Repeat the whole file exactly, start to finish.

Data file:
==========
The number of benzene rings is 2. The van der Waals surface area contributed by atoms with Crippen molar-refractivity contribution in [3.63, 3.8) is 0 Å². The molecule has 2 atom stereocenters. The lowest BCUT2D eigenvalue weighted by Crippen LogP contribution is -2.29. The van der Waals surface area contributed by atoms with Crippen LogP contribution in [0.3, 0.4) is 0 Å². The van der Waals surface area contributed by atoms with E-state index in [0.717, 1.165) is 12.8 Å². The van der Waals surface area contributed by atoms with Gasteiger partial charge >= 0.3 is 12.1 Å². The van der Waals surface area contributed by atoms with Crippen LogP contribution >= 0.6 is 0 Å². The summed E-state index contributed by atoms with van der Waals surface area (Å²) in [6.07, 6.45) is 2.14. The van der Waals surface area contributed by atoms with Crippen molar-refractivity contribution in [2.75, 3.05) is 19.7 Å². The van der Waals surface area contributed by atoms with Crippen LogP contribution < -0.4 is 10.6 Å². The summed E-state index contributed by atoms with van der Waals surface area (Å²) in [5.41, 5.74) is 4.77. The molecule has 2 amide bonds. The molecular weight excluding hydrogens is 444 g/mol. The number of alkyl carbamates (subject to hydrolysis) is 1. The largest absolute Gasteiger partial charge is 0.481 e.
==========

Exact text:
The number of benzene rings is 2. The van der Waals surface area contributed by atoms with Crippen molar-refractivity contribution in [3.63, 3.8) is 0 Å². The molecule has 2 atom stereocenters. The lowest BCUT2D eigenvalue weighted by Crippen LogP contribution is -2.29. The van der Waals surface area contributed by atoms with Crippen LogP contribution in [0.3, 0.4) is 0 Å². The van der Waals surface area contributed by atoms with E-state index in [0.717, 1.165) is 12.8 Å². The van der Waals surface area contributed by atoms with Gasteiger partial charge >= 0.3 is 12.1 Å². The van der Waals surface area contributed by atoms with Crippen LogP contribution >= 0.6 is 0 Å². The summed E-state index contributed by atoms with van der Waals surface area (Å²) in [6.07, 6.45) is 2.14. The van der Waals surface area contributed by atoms with Crippen molar-refractivity contribution in [2.75, 3.05) is 19.7 Å². The van der Waals surface area contributed by atoms with Crippen LogP contribution < -0.4 is 10.6 Å². The summed E-state index contributed by atoms with van der Waals surface area (Å²) in [5.41, 5.74) is 4.77. The molecule has 2 amide bonds. The molecular weight excluding hydrogens is 444 g/mol. The number of alkyl carbamates (subject to hydrolysis) is 1. The largest absolute Gasteiger partial charge is 0.481 e.